Wednesday, January 04, 2006
International surveillance: That's what it is. It's not "domestic spying" no matter how many times the New York Times misuses the term.
On Sunday, Times public editor Byron Calame wrote this piece describing how the Times bosses weren't interested in explaining why they held the surveillance story for a year and why they released it when they did.
I disagree with Calame's decision to pour accolades on his bosses decision to publish a story about a program that helps ensure U.S. security -- but at least that lets you know where Calame is coming from.
I wrote an e-mail to Calame the very night that his column appeared online suggesting that he publish his list of questions that Times editor Bill Keller and publisher Arthur Sulzberger refused to answer. (A couple hours later, Michelle Malkin had the same idea.)
Well, Calame has responded to these requests on the part of the public (whom he is supposed to be representing) by telling us to pound sand.
Numerous readers have asked that I publish the questions that I have prepared for Mr. Keller. I have no present intention to publish them, for several reasons. First, the fundamental concerns I have are raised in the column. Second, the questions are just that -- questions designed to elicit information for me to evaluate and decide what is important and worth conveying to readers. The whole list of questions was cited in the column to illustrate the wholesale rejection of the queries; the answers are what is relevant when it comes to individual questions. Third, some of the 35 questions have never been presented to Mr. Keller; it wouldn't be fair or appropriate to go public with them when he hasn't had a chance to respond.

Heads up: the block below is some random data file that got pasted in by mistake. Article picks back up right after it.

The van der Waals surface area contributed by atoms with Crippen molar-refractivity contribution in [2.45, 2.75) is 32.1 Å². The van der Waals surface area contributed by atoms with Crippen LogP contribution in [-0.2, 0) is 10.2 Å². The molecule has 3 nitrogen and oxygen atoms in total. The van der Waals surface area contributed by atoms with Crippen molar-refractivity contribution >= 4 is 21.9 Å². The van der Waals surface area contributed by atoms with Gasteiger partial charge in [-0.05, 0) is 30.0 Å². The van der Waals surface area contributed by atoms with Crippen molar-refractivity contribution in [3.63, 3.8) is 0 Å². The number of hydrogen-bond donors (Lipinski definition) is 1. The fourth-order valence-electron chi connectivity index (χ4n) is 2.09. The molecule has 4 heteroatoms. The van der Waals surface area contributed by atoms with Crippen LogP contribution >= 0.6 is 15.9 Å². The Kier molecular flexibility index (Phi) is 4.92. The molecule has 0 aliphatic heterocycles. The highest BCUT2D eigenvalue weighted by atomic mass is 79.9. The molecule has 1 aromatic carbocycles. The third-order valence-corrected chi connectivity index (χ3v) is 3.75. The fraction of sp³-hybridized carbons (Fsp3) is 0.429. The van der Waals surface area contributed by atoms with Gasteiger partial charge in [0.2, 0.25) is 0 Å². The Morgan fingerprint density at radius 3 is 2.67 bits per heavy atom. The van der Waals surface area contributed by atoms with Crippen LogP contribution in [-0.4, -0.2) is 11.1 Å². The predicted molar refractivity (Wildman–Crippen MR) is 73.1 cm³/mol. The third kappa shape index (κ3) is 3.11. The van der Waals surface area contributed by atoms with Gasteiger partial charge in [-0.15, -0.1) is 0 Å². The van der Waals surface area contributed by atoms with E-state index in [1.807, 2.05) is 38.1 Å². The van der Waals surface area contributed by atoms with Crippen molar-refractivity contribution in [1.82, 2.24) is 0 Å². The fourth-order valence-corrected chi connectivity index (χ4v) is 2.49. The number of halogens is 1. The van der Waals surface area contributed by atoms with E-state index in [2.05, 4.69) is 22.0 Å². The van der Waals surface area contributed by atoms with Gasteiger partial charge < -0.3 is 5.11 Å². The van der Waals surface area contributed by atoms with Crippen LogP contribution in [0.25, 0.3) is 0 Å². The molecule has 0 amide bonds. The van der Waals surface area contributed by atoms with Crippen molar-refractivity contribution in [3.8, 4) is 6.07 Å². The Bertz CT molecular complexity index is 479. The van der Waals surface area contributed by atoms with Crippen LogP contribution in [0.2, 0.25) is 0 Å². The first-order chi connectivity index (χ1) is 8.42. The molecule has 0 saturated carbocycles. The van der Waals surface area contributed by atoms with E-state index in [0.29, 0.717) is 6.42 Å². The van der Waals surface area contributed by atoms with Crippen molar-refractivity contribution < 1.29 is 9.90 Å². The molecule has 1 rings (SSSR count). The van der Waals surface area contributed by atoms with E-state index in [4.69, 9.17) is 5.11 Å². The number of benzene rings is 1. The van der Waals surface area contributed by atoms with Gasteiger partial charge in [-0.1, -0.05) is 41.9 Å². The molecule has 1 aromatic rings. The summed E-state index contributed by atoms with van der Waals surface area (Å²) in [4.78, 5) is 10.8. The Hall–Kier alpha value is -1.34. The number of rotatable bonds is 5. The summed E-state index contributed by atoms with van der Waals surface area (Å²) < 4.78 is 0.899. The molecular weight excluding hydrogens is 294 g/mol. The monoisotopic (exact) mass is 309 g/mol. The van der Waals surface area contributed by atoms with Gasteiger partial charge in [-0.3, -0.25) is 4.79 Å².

Calame's first point is irrelevant to the issue at hand.
Calame's second point shows that he is more interested in acting as yet another filter between the public and the paper. Instead of opening a window, Calame is deciding just how translucent the blind covering the window is going to be.
Calame's third point is well-taken, but that just means that he should only be holding back seven questions, we'd like the other 28. Better yet, send the additional seven to Keller and when he rebuffs you, then publish all of them.
I understand Keller's desire to make sure that the felons that he is protecting don't get sent to prison. (Is this a good time to point out that it's been far too long since we've executed anyone for espionage?) But, you can't expect to keep the public's trust when you're swearing everyone to silence.
As for Calame, I honestly thought that you couldn't do worse than Dan Okrent. I was wrong.